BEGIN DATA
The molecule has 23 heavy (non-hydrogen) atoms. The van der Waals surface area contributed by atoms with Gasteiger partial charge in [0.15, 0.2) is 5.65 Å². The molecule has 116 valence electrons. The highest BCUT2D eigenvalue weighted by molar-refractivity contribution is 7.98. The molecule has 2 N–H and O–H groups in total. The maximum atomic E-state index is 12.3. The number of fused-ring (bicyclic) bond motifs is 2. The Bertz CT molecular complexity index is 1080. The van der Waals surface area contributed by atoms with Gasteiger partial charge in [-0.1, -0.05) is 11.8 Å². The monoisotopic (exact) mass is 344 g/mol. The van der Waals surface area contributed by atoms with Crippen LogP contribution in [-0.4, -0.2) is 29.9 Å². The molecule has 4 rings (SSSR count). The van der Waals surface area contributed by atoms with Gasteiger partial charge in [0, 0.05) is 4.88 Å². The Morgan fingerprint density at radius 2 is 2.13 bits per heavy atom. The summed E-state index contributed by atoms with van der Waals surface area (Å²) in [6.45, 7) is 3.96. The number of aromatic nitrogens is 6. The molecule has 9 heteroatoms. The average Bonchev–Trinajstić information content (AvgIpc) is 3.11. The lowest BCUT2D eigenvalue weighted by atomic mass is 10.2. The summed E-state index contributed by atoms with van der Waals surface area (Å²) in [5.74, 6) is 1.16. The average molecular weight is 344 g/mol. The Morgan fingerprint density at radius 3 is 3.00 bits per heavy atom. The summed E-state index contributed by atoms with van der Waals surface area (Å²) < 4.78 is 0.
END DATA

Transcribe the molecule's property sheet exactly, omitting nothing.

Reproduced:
The molecule has 23 heavy (non-hydrogen) atoms. The van der Waals surface area contributed by atoms with Gasteiger partial charge in [0.15, 0.2) is 5.65 Å². The molecule has 116 valence electrons. The highest BCUT2D eigenvalue weighted by molar-refractivity contribution is 7.98. The molecule has 2 N–H and O–H groups in total. The maximum atomic E-state index is 12.3. The number of fused-ring (bicyclic) bond motifs is 2. The Bertz CT molecular complexity index is 1080. The van der Waals surface area contributed by atoms with Gasteiger partial charge in [-0.1, -0.05) is 11.8 Å². The monoisotopic (exact) mass is 344 g/mol. The van der Waals surface area contributed by atoms with Crippen LogP contribution in [-0.4, -0.2) is 29.9 Å². The molecule has 4 rings (SSSR count). The van der Waals surface area contributed by atoms with Gasteiger partial charge in [0, 0.05) is 4.88 Å². The Morgan fingerprint density at radius 2 is 2.13 bits per heavy atom. The summed E-state index contributed by atoms with van der Waals surface area (Å²) in [6.45, 7) is 3.96. The number of aromatic nitrogens is 6. The molecule has 9 heteroatoms. The average Bonchev–Trinajstić information content (AvgIpc) is 3.11. The lowest BCUT2D eigenvalue weighted by atomic mass is 10.2. The summed E-state index contributed by atoms with van der Waals surface area (Å²) in [5.74, 6) is 1.16. The average molecular weight is 344 g/mol. The Morgan fingerprint density at radius 3 is 3.00 bits per heavy atom. The summed E-state index contributed by atoms with van der Waals surface area (Å²) < 4.78 is 0.